Taking a daily aspirin won’t prevent heart deaths in those without established heart disease, but taking the combination cholesterol-lowering drug ezetimibe plus simvastatin (Vytorin) could prevent heart attacks and strokes in high-risk heart patients who recently had a heart attack or life-threatening chest pain, according to two research studies presented Monday at the American Heart Association’s annual meeting in Chicago.
The Vytorin finding was hailed as good news since it found that adding a non-statin drug (ezetimibe) to a statin drug (simvastatin) to lower levels of “bad” LDL cholesterol reduced heart attacks and strokes, both by about 14 percent, compared to taking a statin drug alone in 18,000 heart patients who participated in a clinical trial sponsored by Vytorin manufacturer Merck.
“The study is the first to show that adding a non-statin drug to a statin to improve cholesterol levels can help patients with specific heart problems do better,” Dr. Christopher Cannon, study lead author and a physician at Brigham and Women’s Hospital, said in a statement.
While Vytorin lowered levels of LDL cholesterol more than simvastatin alone, it did not reduce deaths from heart disease or strokes in the group of high-risk heart patients who participated in the study. All had recently experienced acute coronary syndrome, a potentially deadly condition where blood supplied to the heart muscle is suddenly blocked.
“These study results will help expand our treatment options for high-risk ACS patients, especially among those who are intolerant of or who do not achieve desired results with intense statin therapy,” said Dr. Lori Mosca, director of Preventive Cardiology at New York-Presbyterian Hospital who was not involved in the study. “They further suggest that we should consider setting the LDL bar even lower among our high-risk patients to achieve maximum benefit to prevent recurrent heart disease and stroke,” she added.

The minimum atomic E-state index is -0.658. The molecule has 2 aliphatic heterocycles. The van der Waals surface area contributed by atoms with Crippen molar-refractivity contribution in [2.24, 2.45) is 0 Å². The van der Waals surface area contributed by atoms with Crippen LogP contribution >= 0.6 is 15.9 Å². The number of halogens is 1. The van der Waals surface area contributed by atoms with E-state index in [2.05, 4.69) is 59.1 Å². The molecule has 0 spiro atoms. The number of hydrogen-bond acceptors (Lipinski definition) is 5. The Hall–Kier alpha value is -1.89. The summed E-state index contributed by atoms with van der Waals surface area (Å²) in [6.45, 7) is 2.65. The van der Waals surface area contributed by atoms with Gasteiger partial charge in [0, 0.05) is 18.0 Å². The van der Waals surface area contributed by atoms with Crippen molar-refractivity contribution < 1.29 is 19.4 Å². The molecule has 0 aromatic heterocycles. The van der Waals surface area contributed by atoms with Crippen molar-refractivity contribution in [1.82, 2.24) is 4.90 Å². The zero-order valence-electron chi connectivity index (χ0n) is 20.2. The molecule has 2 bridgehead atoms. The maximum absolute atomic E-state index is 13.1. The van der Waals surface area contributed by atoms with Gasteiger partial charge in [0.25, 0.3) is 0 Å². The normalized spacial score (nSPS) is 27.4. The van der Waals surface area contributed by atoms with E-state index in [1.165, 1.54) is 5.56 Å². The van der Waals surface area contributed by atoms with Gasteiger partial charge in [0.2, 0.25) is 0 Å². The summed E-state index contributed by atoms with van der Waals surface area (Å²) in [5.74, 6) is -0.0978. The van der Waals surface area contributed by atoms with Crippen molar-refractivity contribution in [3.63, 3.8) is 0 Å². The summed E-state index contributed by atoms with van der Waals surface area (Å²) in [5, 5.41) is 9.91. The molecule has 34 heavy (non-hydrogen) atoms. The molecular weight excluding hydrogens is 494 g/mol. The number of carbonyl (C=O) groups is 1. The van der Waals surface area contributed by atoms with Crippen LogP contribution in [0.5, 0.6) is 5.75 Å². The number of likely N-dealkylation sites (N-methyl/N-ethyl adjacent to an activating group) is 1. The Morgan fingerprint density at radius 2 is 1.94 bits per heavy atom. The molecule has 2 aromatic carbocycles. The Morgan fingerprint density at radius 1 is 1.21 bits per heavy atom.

Whether healthy people who have elevated cholesterol levels and no signs of heart disease could gain added protection from heart attacks and strokes by adding Vytorin to their statin regimen remains unknown.
Updated cholesterol-treatment guidelines issued last year by the American Heart Association recommend that doctors prescribe more potent, higher-dose statins as a first-line treatment while abandoning other cholesterol-lowering drugs such as ezetimibe and gemfibrozil.
Using aspirin to prevent heart deaths in those without established heart disease also remains a murky question for doctors to contend with.
A Japanese clinical trial, published in the Journal of the American Medical Association, involving more than 14,000 patients ages 60 to 85 years of age with heart disease risk factors like hypertension, high cholesterol, or diabetes found that taking a daily aspirin provided no protection against heart disease deaths or non-fatal heart attacks or strokes compared to taking a placebo for five years. The trial was stopped early after researchers determined that aspirin provided no benefits.
“Aspirin is indicated for patients at high short-term risk,” such as those who had a heart attack, stroke or procedure to open a clogged heart artery, wrote Dr. J. Michael Gaziano, of Brigham and Women’s Hospital, and Dr. Philip Greenland, of Northwestern University Feinberg School of Medicine, in an editorial that accompanied the study. “On the other hand, patients at very low risk of vascular events should not take aspirin for prevention of vascular events, even at low dose.”Deborah Kotz can be reached at firstname.lastname@example.org. Follow her on Twitter @debkotz2.